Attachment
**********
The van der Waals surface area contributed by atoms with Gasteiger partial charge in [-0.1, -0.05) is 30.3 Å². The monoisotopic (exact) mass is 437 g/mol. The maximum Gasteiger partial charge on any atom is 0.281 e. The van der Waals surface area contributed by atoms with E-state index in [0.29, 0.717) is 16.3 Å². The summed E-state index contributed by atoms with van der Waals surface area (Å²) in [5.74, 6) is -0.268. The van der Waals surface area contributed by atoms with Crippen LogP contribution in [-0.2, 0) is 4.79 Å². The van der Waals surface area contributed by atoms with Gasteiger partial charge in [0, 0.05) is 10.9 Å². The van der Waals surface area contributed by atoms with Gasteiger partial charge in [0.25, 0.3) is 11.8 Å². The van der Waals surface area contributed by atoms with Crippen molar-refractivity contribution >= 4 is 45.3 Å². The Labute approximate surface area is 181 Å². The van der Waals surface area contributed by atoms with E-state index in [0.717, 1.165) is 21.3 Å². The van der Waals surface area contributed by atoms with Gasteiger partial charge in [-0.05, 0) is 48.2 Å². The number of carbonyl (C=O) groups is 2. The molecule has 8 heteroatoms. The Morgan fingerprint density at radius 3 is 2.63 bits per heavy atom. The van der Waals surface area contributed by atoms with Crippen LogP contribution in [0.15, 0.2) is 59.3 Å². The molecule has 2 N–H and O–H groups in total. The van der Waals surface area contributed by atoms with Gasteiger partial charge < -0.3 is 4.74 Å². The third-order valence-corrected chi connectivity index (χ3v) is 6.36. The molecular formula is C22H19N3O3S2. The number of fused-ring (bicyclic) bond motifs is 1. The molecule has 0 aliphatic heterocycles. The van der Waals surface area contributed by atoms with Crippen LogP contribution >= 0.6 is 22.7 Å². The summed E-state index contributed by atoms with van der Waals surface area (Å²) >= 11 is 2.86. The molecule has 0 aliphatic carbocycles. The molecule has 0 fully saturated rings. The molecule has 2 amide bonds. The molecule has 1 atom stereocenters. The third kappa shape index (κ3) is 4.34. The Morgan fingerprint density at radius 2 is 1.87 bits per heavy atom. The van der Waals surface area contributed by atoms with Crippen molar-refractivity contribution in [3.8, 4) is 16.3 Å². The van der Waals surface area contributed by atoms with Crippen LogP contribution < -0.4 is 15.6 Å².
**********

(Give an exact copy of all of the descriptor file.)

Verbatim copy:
The van der Waals surface area contributed by atoms with Gasteiger partial charge in [-0.1, -0.05) is 30.3 Å². The monoisotopic (exact) mass is 437 g/mol. The maximum Gasteiger partial charge on any atom is 0.281 e. The van der Waals surface area contributed by atoms with E-state index in [0.29, 0.717) is 16.3 Å². The summed E-state index contributed by atoms with van der Waals surface area (Å²) in [5.74, 6) is -0.268. The van der Waals surface area contributed by atoms with Crippen LogP contribution in [-0.2, 0) is 4.79 Å². The van der Waals surface area contributed by atoms with Gasteiger partial charge in [0, 0.05) is 10.9 Å². The van der Waals surface area contributed by atoms with Gasteiger partial charge in [0.25, 0.3) is 11.8 Å². The van der Waals surface area contributed by atoms with Crippen molar-refractivity contribution >= 4 is 45.3 Å². The Labute approximate surface area is 181 Å². The van der Waals surface area contributed by atoms with E-state index in [0.717, 1.165) is 21.3 Å². The van der Waals surface area contributed by atoms with Gasteiger partial charge in [-0.05, 0) is 48.2 Å². The number of carbonyl (C=O) groups is 2. The molecule has 8 heteroatoms. The Morgan fingerprint density at radius 3 is 2.63 bits per heavy atom. The van der Waals surface area contributed by atoms with Crippen LogP contribution in [0.15, 0.2) is 59.3 Å². The molecule has 2 N–H and O–H groups in total. The van der Waals surface area contributed by atoms with Gasteiger partial charge < -0.3 is 4.74 Å². The third-order valence-corrected chi connectivity index (χ3v) is 6.36. The molecular formula is C22H19N3O3S2. The number of fused-ring (bicyclic) bond motifs is 1. The molecule has 0 aliphatic heterocycles. The van der Waals surface area contributed by atoms with Crippen LogP contribution >= 0.6 is 22.7 Å². The summed E-state index contributed by atoms with van der Waals surface area (Å²) >= 11 is 2.86. The molecule has 0 aliphatic carbocycles. The molecule has 0 fully saturated rings. The molecule has 2 amide bonds. The molecule has 1 atom stereocenters. The third kappa shape index (κ3) is 4.34. The Morgan fingerprint density at radius 2 is 1.87 bits per heavy atom. The van der Waals surface area contributed by atoms with Crippen molar-refractivity contribution in [3.8, 4) is 16.3 Å². The van der Waals surface area contributed by atoms with Crippen LogP contribution < -0.4 is 15.6 Å².